XPath 3: Conversations and Bridges

November 12, 2020

Liam Quin

XPath and the languages that use it - XSLT, XQuery, XForms, Schematron and many more - share with natural language that you can say things in many ways. XPath 3 adds new ways of saying things that can be both exciting and sometimes a little daunting. Let’s look at some new operators in XPath 3 and see how they can make things clearer and how to use them to write XPath expressions that are clearer and easier to read.

Changes go deeper than is at first apparent

XPath, XSLT, and XQuery have always been declarative languages: you say what you want and the computer has to figure out how to get there. A strength of XML with these languages has been that they help people to do advanced text processing, analysis, and application building, without necessarily thinking of themselves as programmers. But just under the surface is a whole tropical paradise: the XML stack bridges the gaps between experienced professional programmers, digital humanists, script writers, and many other people, and enables a whole ecosystem in which people of all backgrounds are equally welcome. This is the hidden centre of XML: that it forms a bridge, not only between programs and documents, not only between paper and digital, but between people and roles.

As the languages have evolved and grown over the years, the change that’s probably the most visible is the move towards supporting people who think in terms of programming. Syntax can be more compact, and new ways of expressing ideas become possible. But this can also help more people to be willing to try to use XSLT to work with documents: the bridge is crossed in both directions.

One of the things I teach in the courses I run is that you have to think about the rhetorical nature of what you write: who will be reading, understanding, editing what you have written, and in what context? Often it’s you, months or years later, when you’ve forgotten what you were doing.

With this background in mind, let’s look at some specific changes in XPath 3 that can help to make that bridge wider—or if misused, can put up a barrier to the bridge by making the XPath expressions inscrutable to everyone!

We’ll look at three new operators in XPath, and then think about how they affect the rhetoric of the XSLT, XPath or even XQuery we write, whether they make obstacles to people or whether they widen the bridge between them.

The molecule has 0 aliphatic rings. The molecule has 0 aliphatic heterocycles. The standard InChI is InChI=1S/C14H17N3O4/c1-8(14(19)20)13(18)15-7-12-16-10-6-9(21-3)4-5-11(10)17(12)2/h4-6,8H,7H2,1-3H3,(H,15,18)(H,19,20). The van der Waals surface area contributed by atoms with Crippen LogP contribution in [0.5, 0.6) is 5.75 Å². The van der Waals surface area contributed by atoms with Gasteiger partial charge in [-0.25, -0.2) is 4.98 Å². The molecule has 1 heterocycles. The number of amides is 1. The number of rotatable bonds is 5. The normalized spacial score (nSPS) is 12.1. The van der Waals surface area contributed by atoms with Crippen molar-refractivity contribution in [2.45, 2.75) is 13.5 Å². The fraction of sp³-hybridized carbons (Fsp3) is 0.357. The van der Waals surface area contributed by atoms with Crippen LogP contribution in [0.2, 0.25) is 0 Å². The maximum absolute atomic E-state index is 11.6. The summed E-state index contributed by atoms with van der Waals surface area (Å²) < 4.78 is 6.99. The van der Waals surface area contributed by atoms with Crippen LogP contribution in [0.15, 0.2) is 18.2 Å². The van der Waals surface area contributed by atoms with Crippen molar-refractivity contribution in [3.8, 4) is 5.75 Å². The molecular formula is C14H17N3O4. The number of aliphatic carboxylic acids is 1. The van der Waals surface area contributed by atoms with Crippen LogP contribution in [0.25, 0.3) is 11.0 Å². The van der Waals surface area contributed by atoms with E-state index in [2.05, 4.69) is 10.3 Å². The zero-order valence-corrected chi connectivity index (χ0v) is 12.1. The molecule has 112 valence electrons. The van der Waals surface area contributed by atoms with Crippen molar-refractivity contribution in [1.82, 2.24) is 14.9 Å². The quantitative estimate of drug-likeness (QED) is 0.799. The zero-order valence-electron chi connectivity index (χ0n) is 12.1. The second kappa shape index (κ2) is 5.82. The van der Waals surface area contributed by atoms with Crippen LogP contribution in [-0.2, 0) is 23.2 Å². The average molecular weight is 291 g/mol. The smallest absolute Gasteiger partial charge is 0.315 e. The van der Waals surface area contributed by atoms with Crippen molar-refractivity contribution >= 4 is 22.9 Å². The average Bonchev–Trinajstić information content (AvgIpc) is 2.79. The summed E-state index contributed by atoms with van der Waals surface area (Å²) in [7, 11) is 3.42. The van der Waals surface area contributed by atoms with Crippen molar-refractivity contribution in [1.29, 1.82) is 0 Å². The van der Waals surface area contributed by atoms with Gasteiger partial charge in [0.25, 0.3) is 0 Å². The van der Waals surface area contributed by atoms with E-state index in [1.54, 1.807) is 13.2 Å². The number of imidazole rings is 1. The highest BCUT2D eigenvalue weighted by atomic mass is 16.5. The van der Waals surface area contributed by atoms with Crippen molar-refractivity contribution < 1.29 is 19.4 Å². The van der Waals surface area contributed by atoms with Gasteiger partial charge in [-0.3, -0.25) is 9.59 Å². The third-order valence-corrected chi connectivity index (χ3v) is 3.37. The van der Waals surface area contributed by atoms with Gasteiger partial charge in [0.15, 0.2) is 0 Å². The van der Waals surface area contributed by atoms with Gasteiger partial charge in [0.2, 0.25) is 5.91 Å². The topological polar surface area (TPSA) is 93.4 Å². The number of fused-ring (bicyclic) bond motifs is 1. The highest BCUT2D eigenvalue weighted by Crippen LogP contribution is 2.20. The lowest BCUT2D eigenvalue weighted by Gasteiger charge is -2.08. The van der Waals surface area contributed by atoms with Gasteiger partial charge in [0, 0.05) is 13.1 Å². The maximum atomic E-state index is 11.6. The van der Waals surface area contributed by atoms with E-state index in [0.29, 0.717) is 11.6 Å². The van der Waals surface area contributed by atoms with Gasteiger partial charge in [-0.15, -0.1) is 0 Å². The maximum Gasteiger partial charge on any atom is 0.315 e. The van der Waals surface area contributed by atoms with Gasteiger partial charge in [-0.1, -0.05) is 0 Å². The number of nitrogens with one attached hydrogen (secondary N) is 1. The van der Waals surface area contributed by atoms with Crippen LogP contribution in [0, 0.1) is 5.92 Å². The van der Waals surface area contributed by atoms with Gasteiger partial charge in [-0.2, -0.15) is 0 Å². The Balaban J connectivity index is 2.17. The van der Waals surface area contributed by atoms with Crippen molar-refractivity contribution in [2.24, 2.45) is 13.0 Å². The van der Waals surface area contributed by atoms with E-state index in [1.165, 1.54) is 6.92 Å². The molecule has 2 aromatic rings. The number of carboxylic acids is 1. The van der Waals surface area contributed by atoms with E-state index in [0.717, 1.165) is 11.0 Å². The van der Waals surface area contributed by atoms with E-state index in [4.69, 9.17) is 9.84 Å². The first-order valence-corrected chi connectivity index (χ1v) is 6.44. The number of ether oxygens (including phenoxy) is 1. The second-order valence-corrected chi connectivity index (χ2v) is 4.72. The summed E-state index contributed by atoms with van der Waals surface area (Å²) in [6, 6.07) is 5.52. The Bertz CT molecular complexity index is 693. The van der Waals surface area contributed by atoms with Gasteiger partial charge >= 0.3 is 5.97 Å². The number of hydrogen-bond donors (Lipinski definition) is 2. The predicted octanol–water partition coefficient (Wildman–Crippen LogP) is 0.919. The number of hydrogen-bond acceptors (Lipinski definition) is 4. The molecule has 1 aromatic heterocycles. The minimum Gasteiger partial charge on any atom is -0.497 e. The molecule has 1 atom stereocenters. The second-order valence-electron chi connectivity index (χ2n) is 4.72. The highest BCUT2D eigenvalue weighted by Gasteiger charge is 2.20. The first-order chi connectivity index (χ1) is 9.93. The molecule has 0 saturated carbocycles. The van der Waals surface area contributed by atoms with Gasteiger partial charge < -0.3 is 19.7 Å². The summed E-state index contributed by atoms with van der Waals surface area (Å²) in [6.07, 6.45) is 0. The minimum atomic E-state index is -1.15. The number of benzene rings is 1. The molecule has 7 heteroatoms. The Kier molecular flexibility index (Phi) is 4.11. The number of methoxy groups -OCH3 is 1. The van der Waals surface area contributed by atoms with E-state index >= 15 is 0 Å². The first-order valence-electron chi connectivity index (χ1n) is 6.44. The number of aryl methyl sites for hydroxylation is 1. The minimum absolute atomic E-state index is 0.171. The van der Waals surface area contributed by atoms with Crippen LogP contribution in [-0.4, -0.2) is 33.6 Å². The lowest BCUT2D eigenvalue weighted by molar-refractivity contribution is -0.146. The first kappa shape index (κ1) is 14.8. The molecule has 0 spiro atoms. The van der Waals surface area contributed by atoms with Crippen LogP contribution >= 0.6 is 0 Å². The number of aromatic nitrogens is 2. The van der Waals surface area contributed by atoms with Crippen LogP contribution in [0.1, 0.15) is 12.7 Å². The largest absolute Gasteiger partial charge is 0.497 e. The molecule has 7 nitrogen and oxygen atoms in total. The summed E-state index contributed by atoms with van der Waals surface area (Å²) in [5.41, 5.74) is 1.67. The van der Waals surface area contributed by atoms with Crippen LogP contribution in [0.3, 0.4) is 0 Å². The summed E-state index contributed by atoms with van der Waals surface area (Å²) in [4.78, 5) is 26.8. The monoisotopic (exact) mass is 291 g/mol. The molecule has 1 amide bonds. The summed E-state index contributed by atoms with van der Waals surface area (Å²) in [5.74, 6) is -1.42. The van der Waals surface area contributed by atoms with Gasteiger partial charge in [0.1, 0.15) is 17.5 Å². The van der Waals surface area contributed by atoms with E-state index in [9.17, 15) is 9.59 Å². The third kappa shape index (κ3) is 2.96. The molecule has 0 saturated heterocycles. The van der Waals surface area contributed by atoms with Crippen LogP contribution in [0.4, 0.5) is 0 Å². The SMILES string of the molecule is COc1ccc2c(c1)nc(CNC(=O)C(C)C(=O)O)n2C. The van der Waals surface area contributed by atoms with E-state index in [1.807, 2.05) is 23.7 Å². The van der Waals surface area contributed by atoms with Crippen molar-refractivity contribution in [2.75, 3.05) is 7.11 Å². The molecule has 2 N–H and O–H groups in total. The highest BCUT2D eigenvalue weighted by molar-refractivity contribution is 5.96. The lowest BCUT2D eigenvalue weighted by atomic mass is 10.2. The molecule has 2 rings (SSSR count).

The Arrow Operator

The arrow operator, =>, takes a value (or an expression producing a value) and supplies it as the first argument to a function. It’s simpler than it sounds:

"ABC" =>  lower-case()

This is the same as writing:



/directory/staff/person/lastname => string-join(", ")

is the same as,

string-join(/directory/staff/person/lastname, ", ")

and, if you have three staff members, might produce "Smith, Bowen, Walker" as output (in document order).

This new arrow operator might seem like a really minor convenience; in some ways it is, but when used carefully it can make your XPath expressions much easier to read. XPath gives the following example:

$string => upper-case() => normalize-unicode() => tokenize("\s+")

Remember also that since XPath 2 you can have comments in expressions, even when they’re inside XSLT select attributes or whatever, so we can write this more clearly:

$string (: the original input :)
=> upper-case() (: so we can sort them later :)
=> normalize-unicode() (: now different representations of é are combined :)
=> tokenize("\s+") (: now got a sequence of upper-case strings :)

If you’re not used to commented code, notice that the comments are right next to the things they describe, and that they explain the reason, not simply what is done. In this way they are useful and also likely to be kept up to date when the expression is changed.

Now, looking at this example, remember that with the arrow operator, the entire sequence of input is passed as the first argument to the function, not just one item at a time. To help you remember this, let’s look next at an operator that passes each item in turn, and then compare the two of them.

The Simple Map Operator

This is defined in XPath 3.1 (section 3.15).

The simple map operator is an exclamation mark (!) and works a bit like / in a Path expression. Since / looks a little like !, the similarity helps us to remember what it means and how you use it on a sequence:

Some Sequence ! Expression

This evaluates the expression once for each item in the sequence and then builds a new sequence with all of the results. It is like,

for $item in $sequence return expression

except (and this is important) the context item is set to the current item each time round, just like in a predicate:

("red", "purple", "blue", "green", "turquoise") !
    if (string-length(.) gt 5) then "long" else .

This gives us as output:

("red", "long", "blue", "green", "long")

The map operator does not filter the sequence: you always get the same number of items out as you put in. It also doesn’t sort into document order or eliminate duplicates as XPath’s / does.

If you have only one item in your sequence on the left, then ! and => are pretty similar. For example,

("socks") => string-length()
("socks") ! string-length(.)

both give 5 as a result, although note the . in the second example. But when there’s more than one item in the sequence the difference starts to matter more:

("socks", "paint", "sealing-wax") => string-join(", ")

gives a single string as a result: "socks, paint, sealing-wax" but

("socks", "paint", "sealing-wax") ! string-join(., ", ")